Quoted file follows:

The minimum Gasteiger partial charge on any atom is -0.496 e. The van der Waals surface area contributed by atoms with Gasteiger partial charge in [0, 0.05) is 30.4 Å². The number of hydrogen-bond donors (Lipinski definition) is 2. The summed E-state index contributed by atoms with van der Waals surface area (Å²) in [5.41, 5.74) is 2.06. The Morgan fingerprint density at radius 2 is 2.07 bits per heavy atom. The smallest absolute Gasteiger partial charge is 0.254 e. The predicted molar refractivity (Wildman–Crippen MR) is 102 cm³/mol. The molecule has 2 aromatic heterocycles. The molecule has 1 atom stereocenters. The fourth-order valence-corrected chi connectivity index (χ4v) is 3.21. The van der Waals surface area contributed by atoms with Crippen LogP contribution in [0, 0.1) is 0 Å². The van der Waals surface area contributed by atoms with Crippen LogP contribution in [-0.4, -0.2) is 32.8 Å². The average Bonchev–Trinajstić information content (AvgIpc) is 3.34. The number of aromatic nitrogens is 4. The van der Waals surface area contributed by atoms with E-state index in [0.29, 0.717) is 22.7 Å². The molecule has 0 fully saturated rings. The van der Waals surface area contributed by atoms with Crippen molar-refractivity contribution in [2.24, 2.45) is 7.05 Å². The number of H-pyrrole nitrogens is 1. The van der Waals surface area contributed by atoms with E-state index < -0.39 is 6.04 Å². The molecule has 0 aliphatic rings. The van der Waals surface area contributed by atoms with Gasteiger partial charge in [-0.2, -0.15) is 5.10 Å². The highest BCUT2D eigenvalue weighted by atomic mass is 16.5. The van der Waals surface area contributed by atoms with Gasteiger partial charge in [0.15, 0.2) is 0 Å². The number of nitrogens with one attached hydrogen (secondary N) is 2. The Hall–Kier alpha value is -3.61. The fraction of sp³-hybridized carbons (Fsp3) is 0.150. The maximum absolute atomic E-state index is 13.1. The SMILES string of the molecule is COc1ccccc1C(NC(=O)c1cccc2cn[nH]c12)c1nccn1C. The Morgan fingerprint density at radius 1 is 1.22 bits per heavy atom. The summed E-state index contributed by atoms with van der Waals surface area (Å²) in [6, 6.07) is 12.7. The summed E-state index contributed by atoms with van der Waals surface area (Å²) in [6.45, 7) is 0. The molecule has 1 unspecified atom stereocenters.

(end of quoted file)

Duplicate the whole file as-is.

The minimum Gasteiger partial charge on any atom is -0.496 e. The van der Waals surface area contributed by atoms with Gasteiger partial charge in [0, 0.05) is 30.4 Å². The number of hydrogen-bond donors (Lipinski definition) is 2. The summed E-state index contributed by atoms with van der Waals surface area (Å²) in [5.41, 5.74) is 2.06. The Morgan fingerprint density at radius 2 is 2.07 bits per heavy atom. The smallest absolute Gasteiger partial charge is 0.254 e. The predicted molar refractivity (Wildman–Crippen MR) is 102 cm³/mol. The molecule has 2 aromatic heterocycles. The molecule has 1 atom stereocenters. The fourth-order valence-corrected chi connectivity index (χ4v) is 3.21. The van der Waals surface area contributed by atoms with Crippen LogP contribution in [0, 0.1) is 0 Å². The van der Waals surface area contributed by atoms with Crippen LogP contribution in [-0.4, -0.2) is 32.8 Å². The average Bonchev–Trinajstić information content (AvgIpc) is 3.34. The number of aromatic nitrogens is 4. The van der Waals surface area contributed by atoms with E-state index in [0.29, 0.717) is 22.7 Å². The molecule has 0 fully saturated rings. The van der Waals surface area contributed by atoms with Crippen molar-refractivity contribution in [2.24, 2.45) is 7.05 Å². The number of H-pyrrole nitrogens is 1. The van der Waals surface area contributed by atoms with E-state index < -0.39 is 6.04 Å². The molecule has 0 aliphatic rings. The van der Waals surface area contributed by atoms with Gasteiger partial charge in [-0.2, -0.15) is 5.10 Å². The highest BCUT2D eigenvalue weighted by atomic mass is 16.5. The van der Waals surface area contributed by atoms with Gasteiger partial charge in [0.15, 0.2) is 0 Å². The number of nitrogens with one attached hydrogen (secondary N) is 2. The Hall–Kier alpha value is -3.61. The fraction of sp³-hybridized carbons (Fsp3) is 0.150. The maximum absolute atomic E-state index is 13.1. The SMILES string of the molecule is COc1ccccc1C(NC(=O)c1cccc2cn[nH]c12)c1nccn1C. The Morgan fingerprint density at radius 1 is 1.22 bits per heavy atom. The summed E-state index contributed by atoms with van der Waals surface area (Å²) in [6, 6.07) is 12.7. The summed E-state index contributed by atoms with van der Waals surface area (Å²) in [6.45, 7) is 0. The molecule has 1 unspecified atom stereocenters.